JUPITER, Fla. - When Mike Stanton steps to the plate in batting practice, it is must-see-BP.
The Marlins' 22-year-old slugger didn't disappoint on Thursday.
On a back field at the Roger Dean Stadium complex, Stanton went up against a pitching machine. It was no contest.
Stanton's ability to hit home runs is well documented. He had 34 last year, and has 56 in 250 MLB games.
What Stanton did on Thursday was remind you that he is a candidate to lead the league in home runs.
Stanton worked on hitting the ball to the opposite field, and he repeatedly blistered the ball, either driving smashes off the wall in right-center or depositing them over the fence.
During one round, he hit three consecutive opposite-field home runs. And he completed the round with two in a row to right field.
The one ball he pulled to left easily cleared the fence.
Manager Ozzie Guillen knows the 6-foot-5, 250-pound Stanton can connect on long home runs. What the manager wants are many homers, not a few tape-measured.
"I keep telling people, I don't want the long ones, I want a lot," the manager said. "That's the difference between a home run, 500 feet. How about 390 [feet], give me 40 at 390 or 310. That's what we need."
Stanton's ability to crush a baseball is expected.
"He's only 22 years old," Guillen said. "This kid has a future, and he's going to have those three guys [Jose Reyes, Emilio Bonifacio or Omar Infante, and Hanley Ramirez] hitting in front of him. How about when a guy is on third base, get that RBI. That's how you win."
Ozzie formulating backup plan for Reyes
JUPITER, Fla. -- The arrival of Jose Reyes has raised plenty of questions about how the Marlins' infield will shape up.
A four-time All-Star, Reyes is moving in as shortstop, prompting Hanley Ramirez to move to third base.
But Reyes has a history of hamstring ailments, appearing in just 126 games with the Mets last year.
What happens if Reyes goes down again? What will the Marlins do at shortstop?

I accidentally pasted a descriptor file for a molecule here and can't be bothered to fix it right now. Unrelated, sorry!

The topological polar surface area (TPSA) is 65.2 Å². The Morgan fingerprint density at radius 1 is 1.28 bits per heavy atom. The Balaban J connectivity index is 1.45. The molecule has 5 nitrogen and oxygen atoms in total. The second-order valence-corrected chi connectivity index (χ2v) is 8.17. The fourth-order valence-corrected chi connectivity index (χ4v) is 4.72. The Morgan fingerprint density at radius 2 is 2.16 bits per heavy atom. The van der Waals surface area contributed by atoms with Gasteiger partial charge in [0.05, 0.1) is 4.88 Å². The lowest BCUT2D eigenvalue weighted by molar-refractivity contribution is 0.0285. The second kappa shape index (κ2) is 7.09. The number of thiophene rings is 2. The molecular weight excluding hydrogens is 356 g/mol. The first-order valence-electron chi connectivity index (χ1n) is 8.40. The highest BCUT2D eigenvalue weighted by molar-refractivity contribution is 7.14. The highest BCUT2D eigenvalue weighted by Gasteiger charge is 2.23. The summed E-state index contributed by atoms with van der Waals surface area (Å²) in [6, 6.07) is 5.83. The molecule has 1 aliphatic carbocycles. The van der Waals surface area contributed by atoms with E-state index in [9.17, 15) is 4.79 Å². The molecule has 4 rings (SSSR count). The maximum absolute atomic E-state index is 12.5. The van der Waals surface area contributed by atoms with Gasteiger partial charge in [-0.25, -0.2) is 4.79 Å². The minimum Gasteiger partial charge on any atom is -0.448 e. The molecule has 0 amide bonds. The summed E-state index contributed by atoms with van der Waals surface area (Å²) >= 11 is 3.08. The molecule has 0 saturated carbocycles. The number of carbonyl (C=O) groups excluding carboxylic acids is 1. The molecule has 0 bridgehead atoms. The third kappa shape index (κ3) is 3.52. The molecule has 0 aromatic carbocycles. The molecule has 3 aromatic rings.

Sliding Ramirez back to his original position will not be an option.
Manager Ozzie Guillen said he wants Ramirez to get used to playing third base, and not focus on anything else.
"I won't play with Hanley's mind," Guillen said. "It's going to be hard for him to move to shortstop, and then when Reyes is ready, back to third base. Then, we're abusing this kid and we don't respect him."
Emilio Bonifacio is the first option to play shortstop. Donnie Murphy and Nick Green, a non-roster invitee, also are candidates.
Bonifacio is projected to be the starting center fielder, but he can play third, short and second.
"Bonifacio's going to be helping a little bit at shortstop, just in case Reyes needs a day off," Guillen said.
Guillen noted that the utility infielder will have to be able to play shortstop.
Again healthy, Choate ready to contribute
JUPITER, Fla. - The streak continues for Marlins reliever Randy Choate.
At age 36, the lefty specialist is proud of the fact he has avoided surgery throughout his entire career. A few months ago, he received a scare.
Choate's left elbow inflamed late last season, causing concern that he had bone chips or possibly a serious tear that would require Tommy John surgery.
After being tested by Marlins physician, Dr. Lee Kaplan, and getting a second opinion from Dr. Timothy Kremchek in Cincinnati, surgery was not recommended.
Choate actually had a small tear in the elbow. Rather than have a surgical procedure, rest was recommended.
"One of the jokes that Dr. Kaplan and I had was, I am 36 and I've had no surgeries," Choate said. "Our joke is we kept the streak going and I'm still 36."
On Thursday, Choate threw off the mound for the first time in Spring Training. The veteran lefty is fine, and expected to be a big part of the bullpen.
"I feel like I did at the start of last season," he said. "Hopefully, [the inflammation] I can just put that into the past, and it won't happen again."
Choate was one of the most reliable Marlins relievers in 2011, posting a 1.82 ERA in 54 games. Because he was a lefty specialist, his totally innings were low, 24 2/3. But his effectiveness was impressive, as he struck out 31 and walked 13, five intentionally.
Lefty batters were 10 for 69 (.145) against him.
Choate went on the disabled list with left elbow inflammation on Aug. 18, and he didn't return.
Since the team fell far out of contention in the second half, there was no urgency to rush him back.
"I've been playing catch since mid-November," he said. "I gave it three good months to heal."
Leading into Spring Training, the left-hander threw about 16 times off the mound.
"I've got sink on my fastball, and I'm where I want to be physically," he said.
Choate isn't sure why his elbow flared up. With a sidearm delivery, he asked if it was something he was doing.
"I asked if it had anything to do with the way I threw," he said. "They said it was a freak [injury]. They can't explain it at all. I don't know how it happened at all. It kind of just happened."